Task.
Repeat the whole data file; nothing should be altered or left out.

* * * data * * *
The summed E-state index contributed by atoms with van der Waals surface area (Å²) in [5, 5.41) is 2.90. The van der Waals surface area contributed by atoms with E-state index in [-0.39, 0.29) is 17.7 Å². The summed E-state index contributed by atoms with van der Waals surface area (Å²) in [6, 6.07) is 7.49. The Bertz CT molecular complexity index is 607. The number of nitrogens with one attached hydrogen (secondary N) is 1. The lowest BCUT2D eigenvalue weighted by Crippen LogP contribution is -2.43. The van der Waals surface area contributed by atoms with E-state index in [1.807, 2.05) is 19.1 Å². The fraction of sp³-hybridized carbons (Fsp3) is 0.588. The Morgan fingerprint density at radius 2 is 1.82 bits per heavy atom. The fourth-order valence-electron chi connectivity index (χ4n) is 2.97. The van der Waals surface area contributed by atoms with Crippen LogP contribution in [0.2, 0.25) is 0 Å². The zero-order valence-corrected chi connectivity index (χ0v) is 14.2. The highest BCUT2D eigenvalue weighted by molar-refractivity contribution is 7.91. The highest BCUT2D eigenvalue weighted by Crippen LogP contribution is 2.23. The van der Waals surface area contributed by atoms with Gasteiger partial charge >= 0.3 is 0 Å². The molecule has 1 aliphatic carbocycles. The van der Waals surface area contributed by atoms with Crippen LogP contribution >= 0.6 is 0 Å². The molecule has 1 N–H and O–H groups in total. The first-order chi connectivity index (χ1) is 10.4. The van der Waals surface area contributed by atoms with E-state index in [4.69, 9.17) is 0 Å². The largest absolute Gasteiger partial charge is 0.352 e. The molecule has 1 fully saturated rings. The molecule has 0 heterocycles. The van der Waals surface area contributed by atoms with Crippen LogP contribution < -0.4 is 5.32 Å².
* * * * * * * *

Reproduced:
The summed E-state index contributed by atoms with van der Waals surface area (Å²) in [5, 5.41) is 2.90. The van der Waals surface area contributed by atoms with E-state index in [-0.39, 0.29) is 17.7 Å². The summed E-state index contributed by atoms with van der Waals surface area (Å²) in [6, 6.07) is 7.49. The Bertz CT molecular complexity index is 607. The number of nitrogens with one attached hydrogen (secondary N) is 1. The lowest BCUT2D eigenvalue weighted by Crippen LogP contribution is -2.43. The van der Waals surface area contributed by atoms with E-state index in [1.807, 2.05) is 19.1 Å². The fraction of sp³-hybridized carbons (Fsp3) is 0.588. The Morgan fingerprint density at radius 2 is 1.82 bits per heavy atom. The fourth-order valence-electron chi connectivity index (χ4n) is 2.97. The van der Waals surface area contributed by atoms with Crippen LogP contribution in [0.2, 0.25) is 0 Å². The zero-order valence-corrected chi connectivity index (χ0v) is 14.2. The highest BCUT2D eigenvalue weighted by molar-refractivity contribution is 7.91. The highest BCUT2D eigenvalue weighted by Crippen LogP contribution is 2.23. The van der Waals surface area contributed by atoms with Gasteiger partial charge >= 0.3 is 0 Å². The molecule has 1 aliphatic carbocycles. The van der Waals surface area contributed by atoms with Crippen LogP contribution >= 0.6 is 0 Å². The molecule has 1 N–H and O–H groups in total. The first-order chi connectivity index (χ1) is 10.4. The van der Waals surface area contributed by atoms with E-state index in [4.69, 9.17) is 0 Å². The largest absolute Gasteiger partial charge is 0.352 e. The molecule has 1 fully saturated rings. The molecule has 0 heterocycles. The van der Waals surface area contributed by atoms with Crippen LogP contribution < -0.4 is 5.32 Å².